Keeping the blogosphere posted on the goings on of the world of submarines since late 2004... and mocking and belittling general foolishness wherever it may be found. Idaho's first and foremost submarine blog. (If you don't like something on this blog, please E-mail me; don't call me at home.)

Monday, July 18, 2005

I Know! Let's Design Cheaper Subs!

The House added language to the 2006 Appropriations Bill today urging the Navy to design a lower cost submarine for the future, the so-called "Tango Bravo" option. The things people are saying reminds me a lot of the debate that went on in the 90s when they decided to cut the Seawolf class in favor of the design that became Virginia.

"The Navy would need to come up with a radically cheaper alternative to the Virginia-class of submarines within nine years, under a provision that recently sailed through the U.S. House of Representatives.
"The nuclear-powered sub would have to "meet or exceed the war-fighting capability of a Virginia-class ship," do so "at a dramatically lower" cost, and be ready to begin construction by 2014, according to language in the House version of the 2006 Defense Department Authorizations bill...
"...The House's new sub design initiative grows out of concerns in Congress that the Virginia-class boats are too expensive to buy two a year. Getting to at least two sub purchases a year is urgent if the Navy expects to keep pace with the forthcoming retirements of many Los Angeles attack subs. Electric Boat and Newport News, under contract to build the first 10 Virginia-class subs, have struggled to contain costs. Though the vessels have received good reviews from Navy sailors and brass, the subs have in some years eaten up nearly a quarter of the Navy's shipbuilding budget.
"The price tag for the first four boats in the group - the Virginia, Texas, Hawaii and North Carolina - has grown to $11 billion, or $2.75 billion a vessel, Navy figures show. That's up 17 percent from the estimates six years ago."

Up 17 percent since 1999; that's actually not too bad. However, I recall that back in 1996, when I first reported to the Connecticut, "NSSN" proponents were saying that each new ship of what would become the Virginia class would cost only $1.5 billion; this was one of the main reasons for cutting off Seawolf production. Now, we see that each is costing over $2.2B (the $2.75B number above is not really accurate; the first boat of a class normally said to cost about twice as much as similar follow-on boats), it looks like the main justification of switching from Seawolf to Virginia is kind of, well, gone.

What the Navy needs to do is come up with a design and stick with it; both the Los Angeles and Ohio class submarines have shown the advantages of such an approach. As much as I make fun of Viriginia's, they're good boats; but, if we end up cutting the program short, we still have the same problems of needing a supply chain to provide for a smaller class of boats that busts your maintenance budget -- like we're seeing now with the Seawolfs. To be honest, the main groups that benefit from a decision to design a new class of boat are the shipyards and their R&D units. I'm glad we'll be keeping these talented professionals around, but at what cost?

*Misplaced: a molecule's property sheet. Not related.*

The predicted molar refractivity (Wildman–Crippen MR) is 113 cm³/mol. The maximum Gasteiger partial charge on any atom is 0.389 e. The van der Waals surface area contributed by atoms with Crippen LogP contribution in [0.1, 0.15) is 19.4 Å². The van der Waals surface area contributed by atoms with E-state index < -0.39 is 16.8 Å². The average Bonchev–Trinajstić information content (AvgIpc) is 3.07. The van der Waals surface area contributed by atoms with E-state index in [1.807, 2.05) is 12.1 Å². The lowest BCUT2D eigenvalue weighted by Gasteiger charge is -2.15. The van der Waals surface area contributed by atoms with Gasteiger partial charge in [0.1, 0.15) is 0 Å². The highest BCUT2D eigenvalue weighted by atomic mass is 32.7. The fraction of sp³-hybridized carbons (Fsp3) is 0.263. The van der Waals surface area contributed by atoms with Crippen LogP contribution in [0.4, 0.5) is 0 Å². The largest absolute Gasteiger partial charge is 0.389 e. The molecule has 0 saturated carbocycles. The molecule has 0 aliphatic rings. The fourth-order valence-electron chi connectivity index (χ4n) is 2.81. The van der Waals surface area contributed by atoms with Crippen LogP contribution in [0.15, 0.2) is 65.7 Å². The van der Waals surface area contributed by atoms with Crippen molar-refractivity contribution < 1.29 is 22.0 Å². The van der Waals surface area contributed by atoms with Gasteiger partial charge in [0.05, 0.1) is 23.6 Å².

As much as I hate to say it, the least costly option would be to restart the LA production line. Sure, they're cramped, but they're still better than anything any potential adversary will have for the foreseeable future...

3 Comments:

Anonymous rebootinit said...

Let's see, original 688's withouts mods were 777 million a piece. Miami after all alts to 688I were completed (saw the shipyard pricetags) came out of PSA at the pricetag of 1.5 billion in 1991. Amazing huh? I couldn't imagine what the Cheyanne, or Greenville cost with Wolf enginerooms and all the dream equipment. I bet they ran about 2 billion a piece.
They'll destroy the submarine force if they continue this hogwash of shiat. How much does it cost to design a new boat? I know the new boat is already in design, but it is radically different from anything we've seen outside of science fiction.
What was that series? Seaquest?
bah, a bunch of bull

7/19/2005 12:50 AM

 
Anonymous Anonymous said...

Here's the real lesson: capable, nuclear-powered submarines cost a lot. If we want to save money, we need to make changes in how we do business. Right now, the idea for money saving is for a whole fleet of a single type of fast boats. I believe the answer is for different classes of ships for different purposes. They can all share common design elements, but... well... Oh never mind, that won't work either. I guess submarines are just expensive.

7/19/2005 7:02 AM

 
Blogger Cougar said...

One thing that gets me fuming is a lesson repeatedly unlearned.

The mentality that seems to pervade is that, by making one vehicle accomplish every possible mission scenario things would be, in total, cheaper. However, saddled with this requirement, those "experts" controlling the purse then balk at the unit costs.

I can tell you it is NOT possible, or efficient, to work under a philosophy that often tries to ram conflicting elements together and make them work.

One historical example was the F-104, an aircraft originaly designed as a high altitude fighter that my government decided would make an excellent low-level nuclear penetration bomber. They didn't call it the "Widowmaker" without reason. I'm still waiting for the bean counters to order bomb racks installed on the F-22. What the Q$%@$%$# is the point of requesting a "Stealth" aircraft, then try to make it into somthing it was never designed to be.

Has anyone looked at the unit cost of the B-2 lately?

p.s. As you can tell, aviation is my specialty. Subs are simply a passion and included in my first novel I'm trying to publish.

4/07/2006 7:22 AM

 

Post a Comment

<< Home